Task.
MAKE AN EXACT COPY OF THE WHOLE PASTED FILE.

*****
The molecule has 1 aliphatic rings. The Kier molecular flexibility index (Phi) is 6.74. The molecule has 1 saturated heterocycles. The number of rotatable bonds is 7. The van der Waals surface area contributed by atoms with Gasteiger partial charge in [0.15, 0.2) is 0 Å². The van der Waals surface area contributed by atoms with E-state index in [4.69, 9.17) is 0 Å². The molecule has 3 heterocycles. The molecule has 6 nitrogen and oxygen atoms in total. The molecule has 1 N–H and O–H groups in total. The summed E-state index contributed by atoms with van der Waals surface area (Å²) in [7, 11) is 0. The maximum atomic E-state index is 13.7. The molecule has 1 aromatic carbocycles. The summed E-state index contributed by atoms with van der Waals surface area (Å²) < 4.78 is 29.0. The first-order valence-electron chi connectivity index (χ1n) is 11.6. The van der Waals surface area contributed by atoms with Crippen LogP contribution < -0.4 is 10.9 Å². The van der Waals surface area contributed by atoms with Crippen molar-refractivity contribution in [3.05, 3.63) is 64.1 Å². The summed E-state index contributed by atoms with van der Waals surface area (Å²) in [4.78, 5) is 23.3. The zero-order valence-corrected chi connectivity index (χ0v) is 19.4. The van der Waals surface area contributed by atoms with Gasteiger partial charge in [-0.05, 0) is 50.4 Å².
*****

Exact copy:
The molecule has 1 aliphatic rings. The Kier molecular flexibility index (Phi) is 6.74. The molecule has 1 saturated heterocycles. The number of rotatable bonds is 7. The van der Waals surface area contributed by atoms with Gasteiger partial charge in [0.15, 0.2) is 0 Å². The van der Waals surface area contributed by atoms with E-state index in [4.69, 9.17) is 0 Å². The molecule has 3 heterocycles. The molecule has 6 nitrogen and oxygen atoms in total. The molecule has 1 N–H and O–H groups in total. The summed E-state index contributed by atoms with van der Waals surface area (Å²) in [7, 11) is 0. The maximum atomic E-state index is 13.7. The molecule has 1 aromatic carbocycles. The summed E-state index contributed by atoms with van der Waals surface area (Å²) < 4.78 is 29.0. The first-order valence-electron chi connectivity index (χ1n) is 11.6. The van der Waals surface area contributed by atoms with Crippen LogP contribution < -0.4 is 10.9 Å². The van der Waals surface area contributed by atoms with Crippen molar-refractivity contribution in [3.05, 3.63) is 64.1 Å². The summed E-state index contributed by atoms with van der Waals surface area (Å²) in [4.78, 5) is 23.3. The zero-order valence-corrected chi connectivity index (χ0v) is 19.4. The van der Waals surface area contributed by atoms with Gasteiger partial charge in [-0.05, 0) is 50.4 Å².